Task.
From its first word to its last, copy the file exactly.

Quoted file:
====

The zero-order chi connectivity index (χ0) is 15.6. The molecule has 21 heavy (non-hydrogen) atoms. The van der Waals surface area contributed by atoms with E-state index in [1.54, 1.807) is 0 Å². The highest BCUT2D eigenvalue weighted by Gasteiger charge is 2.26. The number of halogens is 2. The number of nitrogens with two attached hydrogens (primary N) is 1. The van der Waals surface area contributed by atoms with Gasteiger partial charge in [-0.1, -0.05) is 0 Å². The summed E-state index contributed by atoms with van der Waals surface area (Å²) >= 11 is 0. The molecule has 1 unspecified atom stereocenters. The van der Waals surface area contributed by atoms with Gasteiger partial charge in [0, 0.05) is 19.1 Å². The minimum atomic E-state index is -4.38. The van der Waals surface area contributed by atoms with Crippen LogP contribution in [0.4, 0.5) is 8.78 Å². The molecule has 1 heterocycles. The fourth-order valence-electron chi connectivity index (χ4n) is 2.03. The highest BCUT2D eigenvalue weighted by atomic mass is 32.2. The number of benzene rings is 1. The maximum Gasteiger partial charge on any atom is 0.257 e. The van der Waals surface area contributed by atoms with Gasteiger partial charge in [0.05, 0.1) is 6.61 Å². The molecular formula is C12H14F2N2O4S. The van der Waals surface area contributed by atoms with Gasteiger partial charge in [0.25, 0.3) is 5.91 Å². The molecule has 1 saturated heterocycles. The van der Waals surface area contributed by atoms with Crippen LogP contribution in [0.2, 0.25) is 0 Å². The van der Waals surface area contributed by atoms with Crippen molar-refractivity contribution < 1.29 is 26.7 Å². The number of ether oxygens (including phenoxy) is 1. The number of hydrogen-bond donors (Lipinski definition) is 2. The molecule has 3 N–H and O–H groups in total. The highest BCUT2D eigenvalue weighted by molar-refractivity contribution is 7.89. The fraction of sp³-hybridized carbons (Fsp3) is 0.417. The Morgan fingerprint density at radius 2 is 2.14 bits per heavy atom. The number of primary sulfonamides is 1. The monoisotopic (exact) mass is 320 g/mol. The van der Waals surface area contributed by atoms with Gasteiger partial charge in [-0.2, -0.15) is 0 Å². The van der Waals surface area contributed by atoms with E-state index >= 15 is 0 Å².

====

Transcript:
The zero-order chi connectivity index (χ0) is 15.6. The molecule has 21 heavy (non-hydrogen) atoms. The van der Waals surface area contributed by atoms with E-state index in [1.54, 1.807) is 0 Å². The highest BCUT2D eigenvalue weighted by Gasteiger charge is 2.26. The number of halogens is 2. The number of nitrogens with two attached hydrogens (primary N) is 1. The van der Waals surface area contributed by atoms with Gasteiger partial charge in [-0.1, -0.05) is 0 Å². The summed E-state index contributed by atoms with van der Waals surface area (Å²) >= 11 is 0. The molecule has 1 unspecified atom stereocenters. The van der Waals surface area contributed by atoms with Gasteiger partial charge in [0, 0.05) is 19.1 Å². The minimum atomic E-state index is -4.38. The van der Waals surface area contributed by atoms with Crippen LogP contribution in [0.4, 0.5) is 8.78 Å². The molecule has 1 heterocycles. The fourth-order valence-electron chi connectivity index (χ4n) is 2.03. The highest BCUT2D eigenvalue weighted by atomic mass is 32.2. The number of benzene rings is 1. The maximum Gasteiger partial charge on any atom is 0.257 e. The van der Waals surface area contributed by atoms with Gasteiger partial charge in [0.05, 0.1) is 6.61 Å². The molecular formula is C12H14F2N2O4S. The van der Waals surface area contributed by atoms with Gasteiger partial charge in [0.25, 0.3) is 5.91 Å². The molecule has 1 saturated heterocycles. The van der Waals surface area contributed by atoms with Crippen LogP contribution in [0.2, 0.25) is 0 Å². The van der Waals surface area contributed by atoms with Crippen molar-refractivity contribution < 1.29 is 26.7 Å². The number of ether oxygens (including phenoxy) is 1. The number of hydrogen-bond donors (Lipinski definition) is 2. The molecule has 3 N–H and O–H groups in total. The highest BCUT2D eigenvalue weighted by molar-refractivity contribution is 7.89. The fraction of sp³-hybridized carbons (Fsp3) is 0.417. The Morgan fingerprint density at radius 2 is 2.14 bits per heavy atom. The number of primary sulfonamides is 1. The monoisotopic (exact) mass is 320 g/mol. The van der Waals surface area contributed by atoms with Gasteiger partial charge in [-0.2, -0.15) is 0 Å². The van der Waals surface area contributed by atoms with E-state index >= 15 is 0 Å².